Get this message:
I am responsible for my own happiness. Full stop.
As I began writing this blog in 2013 I knew it would not be easy to reframe all of my “work” in a positive light. However, just the act of starting the 100% positive goal began a process that transformed my own experience of life after divorce. When I started I still had resentment, I still felt like I had been wronged, I still had long periods of sadness surrounding the loss.
What emerged as I kept revisiting all of my feelings from this positive perspective is my own positivism. What I learned in the process of writing all of this “divorce” stuff was that it wasn’t about the divorce, it was about me. This blog is about my recovery of joy. Even in these hard times, I worked to see the good. As things began to get worse I doubled my efforts. The positive voice began to become my inner voice. The letting go of negativity towards my ex-wife was the biggest single step in my recovery process. And knowing that my kids were affected by all of our interactions, I saw the positive changes in their lives too.
We can’t imagine what is going on in another person’s life. We try. But we know that our projections are not real. In redirecting that inventory-centered mind on ourselves we can take charge of what we can know, of what we can change. The act of writing this blog has allowed me to reclaim my own joy.
I am one of the happiest people I know. I’ve always been this way. A friend on the street a few weeks ago asked me, “Were you this happy as a kid?”
“Yes,” I said. “I’ve always been the one who shouts across the room to greet someone I care about.” I had just hailed him from 50-yards away.
“A lot of people don’t see themselves that way. A lot of kids I’m teaching these days have no sense of their inner voice. It’s as if they don’t have one. As if they don’t remember themselves as kids.”
Taking the High Road
Here’s what I know. My ex-wife has nothing to do with my happiness or success. My positive approach to life is how I show up for my kids. They are watching us. They are learning from our actions. How we deal with hard times will inform and set their own internal compass for later in life as they run into challenges. In resetting everything in my life on my own experience, I learned that my positive approach to living in the present moment was the most powerful parenting lesson I could give them.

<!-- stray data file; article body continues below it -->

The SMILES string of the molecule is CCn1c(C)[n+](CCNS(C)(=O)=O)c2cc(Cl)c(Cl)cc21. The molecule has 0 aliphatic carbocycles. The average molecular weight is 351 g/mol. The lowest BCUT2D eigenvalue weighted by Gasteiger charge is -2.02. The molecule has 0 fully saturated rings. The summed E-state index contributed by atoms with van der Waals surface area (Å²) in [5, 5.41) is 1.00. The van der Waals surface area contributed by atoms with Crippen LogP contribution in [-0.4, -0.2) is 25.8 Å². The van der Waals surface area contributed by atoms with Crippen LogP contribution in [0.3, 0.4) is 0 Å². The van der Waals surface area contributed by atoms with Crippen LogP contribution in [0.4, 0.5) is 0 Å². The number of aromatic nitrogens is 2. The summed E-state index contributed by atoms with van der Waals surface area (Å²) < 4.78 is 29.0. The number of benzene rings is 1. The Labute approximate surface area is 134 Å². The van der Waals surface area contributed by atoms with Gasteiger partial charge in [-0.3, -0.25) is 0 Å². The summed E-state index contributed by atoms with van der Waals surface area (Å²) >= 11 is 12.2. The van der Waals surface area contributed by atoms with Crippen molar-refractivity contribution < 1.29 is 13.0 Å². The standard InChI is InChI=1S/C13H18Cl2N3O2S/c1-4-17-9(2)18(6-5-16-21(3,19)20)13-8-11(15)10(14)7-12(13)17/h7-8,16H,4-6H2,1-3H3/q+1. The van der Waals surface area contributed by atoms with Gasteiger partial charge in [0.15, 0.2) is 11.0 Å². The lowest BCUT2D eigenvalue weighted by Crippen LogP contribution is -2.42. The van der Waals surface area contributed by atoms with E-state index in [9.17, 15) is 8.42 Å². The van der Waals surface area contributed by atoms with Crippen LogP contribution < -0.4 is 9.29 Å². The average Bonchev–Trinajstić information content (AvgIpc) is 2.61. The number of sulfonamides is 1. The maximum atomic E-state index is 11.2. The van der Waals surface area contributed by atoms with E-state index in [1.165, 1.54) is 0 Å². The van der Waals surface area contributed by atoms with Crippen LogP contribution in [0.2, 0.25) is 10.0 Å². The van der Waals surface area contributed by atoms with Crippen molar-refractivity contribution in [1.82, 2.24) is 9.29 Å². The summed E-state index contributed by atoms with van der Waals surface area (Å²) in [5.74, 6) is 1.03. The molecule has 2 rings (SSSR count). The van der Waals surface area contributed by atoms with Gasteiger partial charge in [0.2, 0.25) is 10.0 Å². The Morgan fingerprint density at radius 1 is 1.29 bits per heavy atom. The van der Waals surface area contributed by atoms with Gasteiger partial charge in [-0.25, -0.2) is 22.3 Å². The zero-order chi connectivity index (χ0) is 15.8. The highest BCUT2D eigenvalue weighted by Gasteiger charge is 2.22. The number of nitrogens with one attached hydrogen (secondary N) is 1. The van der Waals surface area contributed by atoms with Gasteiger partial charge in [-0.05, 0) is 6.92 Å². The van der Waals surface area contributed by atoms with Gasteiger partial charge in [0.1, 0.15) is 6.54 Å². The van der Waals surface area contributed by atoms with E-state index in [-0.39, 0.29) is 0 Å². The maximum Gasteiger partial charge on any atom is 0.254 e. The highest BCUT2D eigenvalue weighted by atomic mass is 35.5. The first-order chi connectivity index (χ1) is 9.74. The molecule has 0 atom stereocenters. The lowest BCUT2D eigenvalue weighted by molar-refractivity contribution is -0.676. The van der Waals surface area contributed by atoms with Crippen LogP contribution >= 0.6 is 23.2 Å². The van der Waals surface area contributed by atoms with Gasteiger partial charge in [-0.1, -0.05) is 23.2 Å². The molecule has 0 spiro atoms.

I am someone who claims to be spiritual but not religious. To me, what this means is I take more comfort in the Serenity Prayer than I do in the Lord’s Prayer. I prefer friendly company or contemplative solitude to church. And while I’m not sure how spirituality will play out in my kids’ lives, I know that I show them every day what it means to be a self-fulfilled and happy person.
I am joyous. I am alone. And I am always hopeful.
*this post was written at the beginning of my journey in 2014
back to Positive Divorce:
- Giving Your Co-parent a Break
- Continuing Forgiveness As a Single Parent
- Holding Your Dream Together When Other’s Have Lost Theirs
- Prayer for Single Parents, and My Ex
- Single Dad Seeks: Dating Again After Divorce: Advice and Strategies on Learning How to be Loved Again
- Fall of the House of Dad: My journey through divorce, from loss to joy, again and again
- A Good Dad’s Guide to Divorce: One father’s quest to stay connected with his children
- The Sex Index: Getting Our Love Languages Right in the Bedroom
- Here Comes the Darkness: Surviving and Thriving After a Mental Illness Diagnosis
- The Third Glass: When Drinking Becomes an Issue
- The Storm Before the Divorce: When One Parent Wants Out, That’s the End
image: prayer ties, tifanie chaney, creative commons usage